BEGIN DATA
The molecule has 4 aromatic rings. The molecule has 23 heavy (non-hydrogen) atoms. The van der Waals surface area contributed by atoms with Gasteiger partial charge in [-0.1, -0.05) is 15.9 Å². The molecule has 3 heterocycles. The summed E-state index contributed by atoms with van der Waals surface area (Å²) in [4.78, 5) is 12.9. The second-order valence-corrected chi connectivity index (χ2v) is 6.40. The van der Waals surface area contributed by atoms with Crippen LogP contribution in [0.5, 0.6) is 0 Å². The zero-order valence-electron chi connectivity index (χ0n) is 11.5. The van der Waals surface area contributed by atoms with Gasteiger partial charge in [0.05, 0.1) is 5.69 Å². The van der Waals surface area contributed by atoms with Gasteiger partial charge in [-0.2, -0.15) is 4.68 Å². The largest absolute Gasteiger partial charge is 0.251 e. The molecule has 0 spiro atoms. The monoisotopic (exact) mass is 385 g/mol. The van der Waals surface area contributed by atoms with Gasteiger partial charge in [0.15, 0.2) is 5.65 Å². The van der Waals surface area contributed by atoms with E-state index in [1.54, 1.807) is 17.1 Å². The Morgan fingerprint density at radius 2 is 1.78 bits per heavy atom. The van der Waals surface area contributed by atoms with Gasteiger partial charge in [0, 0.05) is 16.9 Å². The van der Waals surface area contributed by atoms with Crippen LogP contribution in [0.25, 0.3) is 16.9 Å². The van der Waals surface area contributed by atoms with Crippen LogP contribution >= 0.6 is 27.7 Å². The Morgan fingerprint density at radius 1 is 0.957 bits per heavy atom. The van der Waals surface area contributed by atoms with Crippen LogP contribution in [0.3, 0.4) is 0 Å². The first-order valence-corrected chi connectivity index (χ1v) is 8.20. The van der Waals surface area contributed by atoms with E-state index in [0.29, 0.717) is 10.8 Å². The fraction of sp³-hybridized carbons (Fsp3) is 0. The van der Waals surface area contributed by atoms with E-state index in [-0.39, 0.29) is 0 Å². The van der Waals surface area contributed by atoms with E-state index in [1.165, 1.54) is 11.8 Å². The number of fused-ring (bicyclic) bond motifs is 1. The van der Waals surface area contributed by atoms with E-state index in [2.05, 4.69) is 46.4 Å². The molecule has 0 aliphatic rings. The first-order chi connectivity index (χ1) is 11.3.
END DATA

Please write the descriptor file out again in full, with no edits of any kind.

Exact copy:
The molecule has 4 aromatic rings. The molecule has 23 heavy (non-hydrogen) atoms. The van der Waals surface area contributed by atoms with Gasteiger partial charge in [-0.1, -0.05) is 15.9 Å². The molecule has 3 heterocycles. The summed E-state index contributed by atoms with van der Waals surface area (Å²) in [4.78, 5) is 12.9. The second-order valence-corrected chi connectivity index (χ2v) is 6.40. The van der Waals surface area contributed by atoms with Crippen LogP contribution in [0.5, 0.6) is 0 Å². The zero-order valence-electron chi connectivity index (χ0n) is 11.5. The van der Waals surface area contributed by atoms with Gasteiger partial charge in [0.05, 0.1) is 5.69 Å². The van der Waals surface area contributed by atoms with Gasteiger partial charge in [-0.2, -0.15) is 4.68 Å². The largest absolute Gasteiger partial charge is 0.251 e. The molecule has 0 spiro atoms. The monoisotopic (exact) mass is 385 g/mol. The van der Waals surface area contributed by atoms with Gasteiger partial charge in [0.15, 0.2) is 5.65 Å². The van der Waals surface area contributed by atoms with E-state index in [1.54, 1.807) is 17.1 Å². The Morgan fingerprint density at radius 2 is 1.78 bits per heavy atom. The van der Waals surface area contributed by atoms with Gasteiger partial charge in [0, 0.05) is 16.9 Å². The van der Waals surface area contributed by atoms with Crippen LogP contribution in [0.25, 0.3) is 16.9 Å². The van der Waals surface area contributed by atoms with Crippen LogP contribution >= 0.6 is 27.7 Å². The Morgan fingerprint density at radius 1 is 0.957 bits per heavy atom. The van der Waals surface area contributed by atoms with Crippen LogP contribution in [0.3, 0.4) is 0 Å². The first-order valence-corrected chi connectivity index (χ1v) is 8.20. The van der Waals surface area contributed by atoms with E-state index in [0.29, 0.717) is 10.8 Å². The fraction of sp³-hybridized carbons (Fsp3) is 0. The van der Waals surface area contributed by atoms with E-state index in [-0.39, 0.29) is 0 Å². The van der Waals surface area contributed by atoms with E-state index in [1.165, 1.54) is 11.8 Å². The number of fused-ring (bicyclic) bond motifs is 1. The van der Waals surface area contributed by atoms with E-state index in [2.05, 4.69) is 46.4 Å². The molecule has 0 aliphatic rings. The first-order chi connectivity index (χ1) is 11.3.